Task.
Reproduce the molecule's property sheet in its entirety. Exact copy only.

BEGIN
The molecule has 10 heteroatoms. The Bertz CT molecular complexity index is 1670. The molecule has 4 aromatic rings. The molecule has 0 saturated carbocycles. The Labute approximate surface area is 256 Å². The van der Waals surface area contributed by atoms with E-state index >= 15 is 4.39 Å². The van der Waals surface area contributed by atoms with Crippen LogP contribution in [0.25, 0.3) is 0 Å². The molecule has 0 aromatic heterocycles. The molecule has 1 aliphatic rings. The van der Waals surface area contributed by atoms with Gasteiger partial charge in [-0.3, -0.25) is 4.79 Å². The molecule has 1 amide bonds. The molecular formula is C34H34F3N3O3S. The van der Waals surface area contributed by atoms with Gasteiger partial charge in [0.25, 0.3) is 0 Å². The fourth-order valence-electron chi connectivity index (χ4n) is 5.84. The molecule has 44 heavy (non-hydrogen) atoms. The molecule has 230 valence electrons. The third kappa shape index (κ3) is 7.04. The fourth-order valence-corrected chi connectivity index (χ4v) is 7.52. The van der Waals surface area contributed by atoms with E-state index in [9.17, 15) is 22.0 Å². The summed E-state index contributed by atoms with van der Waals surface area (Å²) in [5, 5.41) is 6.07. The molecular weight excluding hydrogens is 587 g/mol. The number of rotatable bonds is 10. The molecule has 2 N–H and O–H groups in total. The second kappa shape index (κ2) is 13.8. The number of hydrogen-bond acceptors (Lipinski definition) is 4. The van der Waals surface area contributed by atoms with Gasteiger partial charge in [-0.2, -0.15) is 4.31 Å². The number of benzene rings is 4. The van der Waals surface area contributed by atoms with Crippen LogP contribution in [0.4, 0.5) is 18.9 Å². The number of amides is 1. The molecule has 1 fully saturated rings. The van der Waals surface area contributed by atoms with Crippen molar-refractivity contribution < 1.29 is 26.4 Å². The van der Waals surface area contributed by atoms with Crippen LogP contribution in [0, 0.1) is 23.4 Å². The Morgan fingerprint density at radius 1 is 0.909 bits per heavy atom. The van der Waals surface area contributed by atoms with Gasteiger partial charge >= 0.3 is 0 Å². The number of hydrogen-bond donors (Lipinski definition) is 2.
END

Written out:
The molecule has 10 heteroatoms. The Bertz CT molecular complexity index is 1670. The molecule has 4 aromatic rings. The molecule has 0 saturated carbocycles. The Labute approximate surface area is 256 Å². The van der Waals surface area contributed by atoms with E-state index >= 15 is 4.39 Å². The van der Waals surface area contributed by atoms with Crippen LogP contribution in [0.25, 0.3) is 0 Å². The molecule has 0 aromatic heterocycles. The molecule has 1 aliphatic rings. The van der Waals surface area contributed by atoms with Gasteiger partial charge in [-0.3, -0.25) is 4.79 Å². The molecule has 1 amide bonds. The molecular formula is C34H34F3N3O3S. The van der Waals surface area contributed by atoms with Gasteiger partial charge in [0.25, 0.3) is 0 Å². The fourth-order valence-electron chi connectivity index (χ4n) is 5.84. The molecule has 44 heavy (non-hydrogen) atoms. The molecule has 230 valence electrons. The third kappa shape index (κ3) is 7.04. The fourth-order valence-corrected chi connectivity index (χ4v) is 7.52. The van der Waals surface area contributed by atoms with E-state index in [9.17, 15) is 22.0 Å². The summed E-state index contributed by atoms with van der Waals surface area (Å²) in [5, 5.41) is 6.07. The molecular weight excluding hydrogens is 587 g/mol. The number of rotatable bonds is 10. The molecule has 2 N–H and O–H groups in total. The second kappa shape index (κ2) is 13.8. The number of hydrogen-bond acceptors (Lipinski definition) is 4. The van der Waals surface area contributed by atoms with Gasteiger partial charge in [-0.2, -0.15) is 4.31 Å². The number of benzene rings is 4. The van der Waals surface area contributed by atoms with Crippen LogP contribution in [0.4, 0.5) is 18.9 Å². The number of amides is 1. The molecule has 1 fully saturated rings. The van der Waals surface area contributed by atoms with Crippen molar-refractivity contribution < 1.29 is 26.4 Å². The van der Waals surface area contributed by atoms with Crippen LogP contribution in [0, 0.1) is 23.4 Å². The Morgan fingerprint density at radius 1 is 0.909 bits per heavy atom. The van der Waals surface area contributed by atoms with Gasteiger partial charge >= 0.3 is 0 Å². The number of hydrogen-bond donors (Lipinski definition) is 2.